Beliefs in particular shape how we behaviour, how we interact with other people and the world around us. They affect our affiliations, or passions, what we pay attention to, what we buy, and how we live our lives.
Much of our beliefs come from social conditioning, they are largely built form assumptions, and inferences, rather than facts and evidence. They are stories we tell ourselves to make sense of the world around us.
We look to confirm our beliefs, ignoring or rejecting counter-argument, rather than trying to disprove them, which is the scientific approach. This is what is described as confirmation bias, if you want to find out more about it.
The best way to deal with beliefs and values is to question their origin, their basis and accuracy. It’s much more productive to consider beliefs as hypotheses, which you look to disprove rather than prove, like science does.
If you can’t prove something, consider it a best guess, until more evidence is discovered.
Avoid throwing your opinions and views around, until you know for sure what you’re talking about.
If someone tells you something ask “how do you know?”, and “where is the evidence?”
Unknown consequences and outcomes
Many decisions are made with knowing what the consequences or outcomes will be. Sometimes we just can’t know whether choice A is going to be better than choice B.
We should instead weigh the facts, as we know them at the time, and commit to whatever choice we make and make the best of it, living with the consequences.
We are not passive recipients of the decisions we make, we interact and influence them as time progresses. So by committing to them and stopping questioning and second guessing ourselves, we give ourselves the best chance of getting the results we are looking for.
Choice overload, too many choices
Too many choices can be paralyzing, and results in nothing being chosen, so be wary of thinking more options are better.
Difficulty in evaluating and comparing choices
It can often be difficult to pick one choice over another because they offer different advantages and disadvantages.
It helps to have a goal that you’re working towards, and decide which is most likely to get you closer to it. That way you have a direction you’re heading towards. But even then some things might just not comparable so what do you do in such circumstances?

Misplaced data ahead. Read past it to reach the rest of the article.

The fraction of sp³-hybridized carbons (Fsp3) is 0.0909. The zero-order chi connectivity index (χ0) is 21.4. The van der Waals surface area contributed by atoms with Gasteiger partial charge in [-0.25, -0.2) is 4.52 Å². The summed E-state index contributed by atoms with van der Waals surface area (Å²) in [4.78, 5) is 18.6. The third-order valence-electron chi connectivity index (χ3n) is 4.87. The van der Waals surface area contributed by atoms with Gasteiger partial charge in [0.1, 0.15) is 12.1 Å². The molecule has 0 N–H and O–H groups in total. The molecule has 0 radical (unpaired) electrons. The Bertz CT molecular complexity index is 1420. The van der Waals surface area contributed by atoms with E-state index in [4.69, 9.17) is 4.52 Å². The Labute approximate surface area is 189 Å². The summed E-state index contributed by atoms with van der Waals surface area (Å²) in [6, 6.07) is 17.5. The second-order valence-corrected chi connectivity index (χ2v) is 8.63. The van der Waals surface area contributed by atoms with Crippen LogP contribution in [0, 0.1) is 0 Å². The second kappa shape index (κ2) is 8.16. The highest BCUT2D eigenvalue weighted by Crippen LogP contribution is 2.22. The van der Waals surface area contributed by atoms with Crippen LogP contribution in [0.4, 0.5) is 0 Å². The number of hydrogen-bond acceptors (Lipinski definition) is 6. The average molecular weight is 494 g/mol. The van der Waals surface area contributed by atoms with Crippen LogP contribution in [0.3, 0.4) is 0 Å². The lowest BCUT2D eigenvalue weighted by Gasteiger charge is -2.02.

Well you decide on one based on the facts, and commit to it.
Errors in THINKING
Dealt with below.
How to too make better decisions
We would all like to know how to do exactly the right thing at all possible times, making good decisions in all circumstances. Some help was given to us back in 1738 by Daniel Bernoulli. The equation he came up with has been translated as:
The goodness we can count on getting from a decision we make, which is based on:
The odds of gain
The value of that gain
Expected value = (odds of gain) x (value of gain)
In itself this equation offers an effective decision making framework, but we must be wary of miscalculating the odds of gain, and be mindful about how we value that gain when using it. As long as we sidestep the many errors and biases in our thinking (which we”ll discuss below), we should be good to go.
Much of our decision making, depends on us using memory and comparison in our assessment of PROBABILITY (when we’re working out the odds of gain) and likewise when trying to establish the VALUE of that gain.
For example, if I asked you, would you consider buying a burger for £10. You would likely make an assessment about what else could be purchased for the £10, along with checking your memory to see what you had paid for a similar burger in the past. If you considered the burger to be overpriced, you would likely not purchase, if you believed there to be other things more worthy to spend the money on, you may opt for them instead. What you’re doing here is you’re making use of comparison and memory to determine the burgers value.
Other factors also come into play, for instance, if you’re hungry you’re more likely to opt to buy the burger. How I frame the question, might also impact your answer. If all your friends were buying a burger, you might decide to buy, just to fit in. If you knew you weren’t going to get the chance to eat for a prolonged time afterwards you might again, opt to buy.
So while this is a pretty straight forward decision, to buy or not, there are still a lot of potential factors that come into play. Decision making is not always so clear cut, particularly if there are a number of choices available.
Let’s look at some of the pitfalls that can befall us if we’re not careful, they consist of errors in judgement and personal biases.
Let’s look at a couple potential errors in memory…
If I asked you “What is most common, dogs on leashes or pigs on leashes?”. You would most likely say dogs, largely because you have seen and remember seeing more dogs on leashes than pigs on leashes and because of this, memory is relied upon as more representative of fact. You are likely to be correct in your assessment, but unless you’re an authority about the world of pigs, and pig owners, you could easily be wrong.
If I asked you “Which is more common in the English language, words containing the letter “R” in first place or in third place?” You would probably be able to remember more words with the letter “R” in first place and would likely choose this as a result, when in fact there are more words with the letter “R” in third place. Because these are harder to recall we have a tendency to think there is less of them. These are examples of “Availability heuristic”.
Lets look at couple of examples of errors when we try to compare things,…